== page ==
An interesting PCWorld piece on forty obsolete technologies and technology related processes. Directionally it is useful to understand both what is new and what is no longer relevant. The latter also shows the way to new value niches.

Many of these are obvious, but some are surprising ... things we did very recently that have just slipped away, replaced by new tech and new expectations of what we do at home and in business.

Army Suggests that Field Manuals be Wikis

From Slashdot: In some ways this is not surprising. The US military is very good at standardizing input. And yet, a Wiki is a means of doing this in a very non-standard way. The combination of these two directions might be a way to get wikis to be more common in the enterprise.

' ... The NY Times reports that the [US] Army began encouraging its personnel — from the privates to the generals — to go online and collaboratively rewrite seven of the field manuals that give instructions on all aspects of Army life, using the same software behind Wikipedia .... '
Update: Related, on open source textbook production.

Sunday, August 16, 2009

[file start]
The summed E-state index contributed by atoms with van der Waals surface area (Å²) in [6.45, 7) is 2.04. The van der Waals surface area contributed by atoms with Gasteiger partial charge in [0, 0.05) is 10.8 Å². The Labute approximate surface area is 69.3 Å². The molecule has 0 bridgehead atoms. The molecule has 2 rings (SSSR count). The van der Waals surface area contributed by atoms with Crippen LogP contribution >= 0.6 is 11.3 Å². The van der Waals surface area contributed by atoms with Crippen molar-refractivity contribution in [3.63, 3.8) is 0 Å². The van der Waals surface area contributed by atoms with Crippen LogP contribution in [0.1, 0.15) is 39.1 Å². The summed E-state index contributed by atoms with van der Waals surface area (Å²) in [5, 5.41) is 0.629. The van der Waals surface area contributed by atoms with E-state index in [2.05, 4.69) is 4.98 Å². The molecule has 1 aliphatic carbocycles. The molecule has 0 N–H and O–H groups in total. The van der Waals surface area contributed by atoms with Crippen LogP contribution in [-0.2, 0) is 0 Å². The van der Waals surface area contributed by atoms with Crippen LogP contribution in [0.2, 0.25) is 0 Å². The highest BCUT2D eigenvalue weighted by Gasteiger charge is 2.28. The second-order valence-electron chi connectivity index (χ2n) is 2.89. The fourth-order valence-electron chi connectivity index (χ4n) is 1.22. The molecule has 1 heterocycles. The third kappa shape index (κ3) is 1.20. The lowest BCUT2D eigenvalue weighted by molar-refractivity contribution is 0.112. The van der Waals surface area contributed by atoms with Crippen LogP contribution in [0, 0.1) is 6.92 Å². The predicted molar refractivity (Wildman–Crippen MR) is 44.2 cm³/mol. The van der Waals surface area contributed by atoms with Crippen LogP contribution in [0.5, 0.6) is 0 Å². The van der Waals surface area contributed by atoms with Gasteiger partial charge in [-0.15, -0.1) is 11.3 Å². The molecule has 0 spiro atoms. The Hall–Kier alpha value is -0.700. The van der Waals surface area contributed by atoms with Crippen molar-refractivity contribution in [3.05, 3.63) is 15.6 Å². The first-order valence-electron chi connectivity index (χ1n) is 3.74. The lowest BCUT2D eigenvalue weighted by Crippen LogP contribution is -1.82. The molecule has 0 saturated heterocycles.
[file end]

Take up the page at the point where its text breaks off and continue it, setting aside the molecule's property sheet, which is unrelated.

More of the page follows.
Can't You be Original?

Got a recent e-mail that made me think ... asking me why I almost always use a link to an external source and comment on that instead of writing original pieces. It has certainly been my way in the half dozen blogs I have written over the years. The Web is an unprecedented means of linking together human knowledge and commentary.

So since what you do is always based on the work of others, your teachers at very least, why not? Standing on the shoulders of many giants. I know some who minimize linking so as to keep people at their site. The point here is not to market my knowledge, but to demonstrate how it fits in with my other thoughts and the work of others.

Not Interested in Lugging Another Device

People like me who read a lot but are not interested in buying, maintaining and lugging yet another device are interested in multipurposing our smart phones as readers. I have now seen many Kindles being used, but still don't want one.